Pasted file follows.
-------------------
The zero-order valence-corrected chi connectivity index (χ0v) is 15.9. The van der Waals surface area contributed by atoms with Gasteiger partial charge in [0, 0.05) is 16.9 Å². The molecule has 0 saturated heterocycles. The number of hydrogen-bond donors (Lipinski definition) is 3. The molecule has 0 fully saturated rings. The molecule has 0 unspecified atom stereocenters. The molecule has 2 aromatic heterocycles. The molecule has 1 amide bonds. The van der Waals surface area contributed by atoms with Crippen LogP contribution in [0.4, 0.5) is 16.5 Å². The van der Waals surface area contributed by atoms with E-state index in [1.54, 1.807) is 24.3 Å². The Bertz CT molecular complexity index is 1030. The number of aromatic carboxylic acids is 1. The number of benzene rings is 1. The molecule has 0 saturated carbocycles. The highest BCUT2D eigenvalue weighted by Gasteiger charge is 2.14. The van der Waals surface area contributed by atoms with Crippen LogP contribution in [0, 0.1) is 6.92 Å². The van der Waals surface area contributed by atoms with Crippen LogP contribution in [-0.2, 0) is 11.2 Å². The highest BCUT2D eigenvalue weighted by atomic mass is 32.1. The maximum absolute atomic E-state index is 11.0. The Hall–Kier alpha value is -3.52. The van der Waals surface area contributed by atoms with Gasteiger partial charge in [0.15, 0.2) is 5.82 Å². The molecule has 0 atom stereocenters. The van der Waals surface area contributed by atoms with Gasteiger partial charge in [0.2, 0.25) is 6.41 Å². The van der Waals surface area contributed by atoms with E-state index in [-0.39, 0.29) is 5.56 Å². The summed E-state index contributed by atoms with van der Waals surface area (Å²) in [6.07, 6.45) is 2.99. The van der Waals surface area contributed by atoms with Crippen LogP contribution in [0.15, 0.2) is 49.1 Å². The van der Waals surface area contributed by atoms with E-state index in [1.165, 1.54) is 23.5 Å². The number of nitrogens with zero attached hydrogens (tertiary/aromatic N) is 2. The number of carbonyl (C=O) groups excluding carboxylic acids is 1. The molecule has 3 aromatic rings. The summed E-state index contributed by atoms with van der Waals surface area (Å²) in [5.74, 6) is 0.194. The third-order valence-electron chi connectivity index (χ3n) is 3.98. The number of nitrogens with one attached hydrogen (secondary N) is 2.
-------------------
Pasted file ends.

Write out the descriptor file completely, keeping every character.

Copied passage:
The zero-order valence-corrected chi connectivity index (χ0v) is 15.9. The van der Waals surface area contributed by atoms with Gasteiger partial charge in [0, 0.05) is 16.9 Å². The molecule has 0 saturated heterocycles. The number of hydrogen-bond donors (Lipinski definition) is 3. The molecule has 0 fully saturated rings. The molecule has 0 unspecified atom stereocenters. The molecule has 2 aromatic heterocycles. The molecule has 1 amide bonds. The van der Waals surface area contributed by atoms with Crippen LogP contribution in [0.4, 0.5) is 16.5 Å². The van der Waals surface area contributed by atoms with E-state index in [1.54, 1.807) is 24.3 Å². The Bertz CT molecular complexity index is 1030. The number of aromatic carboxylic acids is 1. The number of benzene rings is 1. The molecule has 0 saturated carbocycles. The highest BCUT2D eigenvalue weighted by Gasteiger charge is 2.14. The van der Waals surface area contributed by atoms with Crippen LogP contribution in [0, 0.1) is 6.92 Å². The van der Waals surface area contributed by atoms with Crippen LogP contribution in [-0.2, 0) is 11.2 Å². The highest BCUT2D eigenvalue weighted by atomic mass is 32.1. The maximum absolute atomic E-state index is 11.0. The Hall–Kier alpha value is -3.52. The van der Waals surface area contributed by atoms with Gasteiger partial charge in [0.15, 0.2) is 5.82 Å². The molecule has 0 atom stereocenters. The van der Waals surface area contributed by atoms with Gasteiger partial charge in [0.2, 0.25) is 6.41 Å². The van der Waals surface area contributed by atoms with E-state index in [-0.39, 0.29) is 5.56 Å². The summed E-state index contributed by atoms with van der Waals surface area (Å²) in [6.07, 6.45) is 2.99. The van der Waals surface area contributed by atoms with Crippen LogP contribution in [0.15, 0.2) is 49.1 Å². The van der Waals surface area contributed by atoms with E-state index in [1.165, 1.54) is 23.5 Å². The number of nitrogens with zero attached hydrogens (tertiary/aromatic N) is 2. The number of carbonyl (C=O) groups excluding carboxylic acids is 1. The molecule has 3 aromatic rings. The summed E-state index contributed by atoms with van der Waals surface area (Å²) in [5.74, 6) is 0.194. The third-order valence-electron chi connectivity index (χ3n) is 3.98. The number of nitrogens with one attached hydrogen (secondary N) is 2.